Ridgewood Council Addresses Flooding, Contract Discrepancies and New Utility Law

In a recent Ridgewood Council meeting, significant flooding issues, contractor discrepancies, and the implications of a new utility law dominated discussions. Additionally, there was a growing call for community harmony and the importance of maintaining decorum in council proceedings.

The aftermath of recent flooding events took center stage. Drone footage from the Ridgewood Police Department revealed extensive flooding in fields such as Maple Field and Veterans Field. The village sought consensus for repairs following a cleanup quote for Maple Field. Comparatively, while the flooding damage was significant, it wasn’t as severe as a storm from 2021. A debate on the insurance status of the fields ensued, with plans for further consultations in place. Alongside, concerns were raised about a footbridge near Stevens Field causing neighborhood flooding. Discussions pivoted towards reaching out to Stevens, an engineering school, for potential solutions.

Controversies swirled around contractor Peter Primavera. Accusations were made that Primavera provided incorrect documents and an erroneous EIN number to the village. Despite this, he was granted another contract, prompting a resident’s appeal to the council to terminate their relationship with him.

A recently passed law from July 2021 was another hot topic. This law requires all utilities within the state to be finalized by 2033. In the bid to uphold transparency, the council desired an unbiased plan. CDM Smith, with prior ties to the Newark Waters’ lead crisis, emerged as the recommended candidate for a contract worth $271,400.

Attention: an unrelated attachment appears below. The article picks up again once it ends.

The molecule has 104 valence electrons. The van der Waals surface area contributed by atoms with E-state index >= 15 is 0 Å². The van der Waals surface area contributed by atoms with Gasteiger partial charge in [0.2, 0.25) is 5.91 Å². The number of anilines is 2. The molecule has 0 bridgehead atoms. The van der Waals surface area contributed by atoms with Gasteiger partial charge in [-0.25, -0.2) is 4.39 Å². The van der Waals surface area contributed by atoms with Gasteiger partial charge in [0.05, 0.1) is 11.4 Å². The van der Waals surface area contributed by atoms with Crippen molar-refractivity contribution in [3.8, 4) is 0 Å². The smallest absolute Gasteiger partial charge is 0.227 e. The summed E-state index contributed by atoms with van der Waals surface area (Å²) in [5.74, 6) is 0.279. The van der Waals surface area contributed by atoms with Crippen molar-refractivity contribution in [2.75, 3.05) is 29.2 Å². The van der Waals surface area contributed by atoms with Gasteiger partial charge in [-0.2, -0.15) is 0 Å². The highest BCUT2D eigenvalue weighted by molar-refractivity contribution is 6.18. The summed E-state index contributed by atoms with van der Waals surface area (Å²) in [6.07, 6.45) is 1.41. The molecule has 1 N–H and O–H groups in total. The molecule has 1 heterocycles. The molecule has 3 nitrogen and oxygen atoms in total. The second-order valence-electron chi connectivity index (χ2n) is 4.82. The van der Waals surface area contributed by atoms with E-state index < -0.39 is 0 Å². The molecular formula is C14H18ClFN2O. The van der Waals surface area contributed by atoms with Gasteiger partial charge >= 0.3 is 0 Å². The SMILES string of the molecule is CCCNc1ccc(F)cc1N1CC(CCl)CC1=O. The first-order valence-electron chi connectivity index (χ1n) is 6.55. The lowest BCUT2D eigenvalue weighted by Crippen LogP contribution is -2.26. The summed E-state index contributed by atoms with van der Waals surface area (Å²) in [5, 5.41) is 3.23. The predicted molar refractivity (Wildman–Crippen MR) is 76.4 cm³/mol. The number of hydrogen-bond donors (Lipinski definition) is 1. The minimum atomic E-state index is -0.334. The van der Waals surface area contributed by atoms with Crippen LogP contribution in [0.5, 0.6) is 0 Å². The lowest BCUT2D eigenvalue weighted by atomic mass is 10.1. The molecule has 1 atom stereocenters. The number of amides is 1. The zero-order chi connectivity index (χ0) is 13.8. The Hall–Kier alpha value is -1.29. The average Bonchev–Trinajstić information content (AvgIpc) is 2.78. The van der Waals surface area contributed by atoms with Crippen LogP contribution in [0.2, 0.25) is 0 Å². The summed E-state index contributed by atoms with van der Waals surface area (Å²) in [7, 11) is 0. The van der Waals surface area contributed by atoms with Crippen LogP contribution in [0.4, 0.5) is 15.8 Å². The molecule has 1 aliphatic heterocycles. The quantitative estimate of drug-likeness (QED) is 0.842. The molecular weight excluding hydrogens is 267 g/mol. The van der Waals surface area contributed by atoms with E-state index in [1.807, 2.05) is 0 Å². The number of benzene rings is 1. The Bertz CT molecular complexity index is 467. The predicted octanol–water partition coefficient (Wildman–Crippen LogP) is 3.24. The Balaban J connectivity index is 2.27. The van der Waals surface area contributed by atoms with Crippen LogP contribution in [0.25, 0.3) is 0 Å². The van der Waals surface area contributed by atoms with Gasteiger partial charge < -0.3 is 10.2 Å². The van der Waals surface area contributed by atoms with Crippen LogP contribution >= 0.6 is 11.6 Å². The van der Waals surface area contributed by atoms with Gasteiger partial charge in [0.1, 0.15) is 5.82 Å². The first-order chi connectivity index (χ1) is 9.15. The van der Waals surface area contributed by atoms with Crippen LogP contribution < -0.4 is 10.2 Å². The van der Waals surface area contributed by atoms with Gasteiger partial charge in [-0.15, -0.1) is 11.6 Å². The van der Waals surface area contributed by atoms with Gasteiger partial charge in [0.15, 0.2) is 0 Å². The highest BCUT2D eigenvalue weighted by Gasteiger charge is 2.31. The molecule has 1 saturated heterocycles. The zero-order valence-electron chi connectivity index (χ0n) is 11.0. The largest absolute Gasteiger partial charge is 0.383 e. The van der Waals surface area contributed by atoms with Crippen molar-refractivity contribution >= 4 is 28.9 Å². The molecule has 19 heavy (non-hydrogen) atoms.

Other infrastructure matters included the temporary use of property on Russell Avenue in Wyckoff due to a deteriorating pedestrian bridge, design deliberations of a pedestrian tunnel ramp at the Ridgewood train station, especially after recent floods, and concerns about the aging Village Hall which spurred proposals for emergency repairs.

Aesthetic concerns also cropped up, especially around the design and functionality of driveways. The council discussed potential restrictions on circular driveways for narrower plots, arising from issues related to tree felling and altered streetscape visuals.

Tree conservation in the village was unanimously considered vital, emphasizing that pledges for tree replanting after property developments need stronger enforcement.

Community members actively participated, voicing concerns ranging from the qualifications of experts the council consulted to possible racial undertones in discussions about village field access. The overarching sentiment was clear: more inclusive communication is essential, alongside the pressing need for community harmony.

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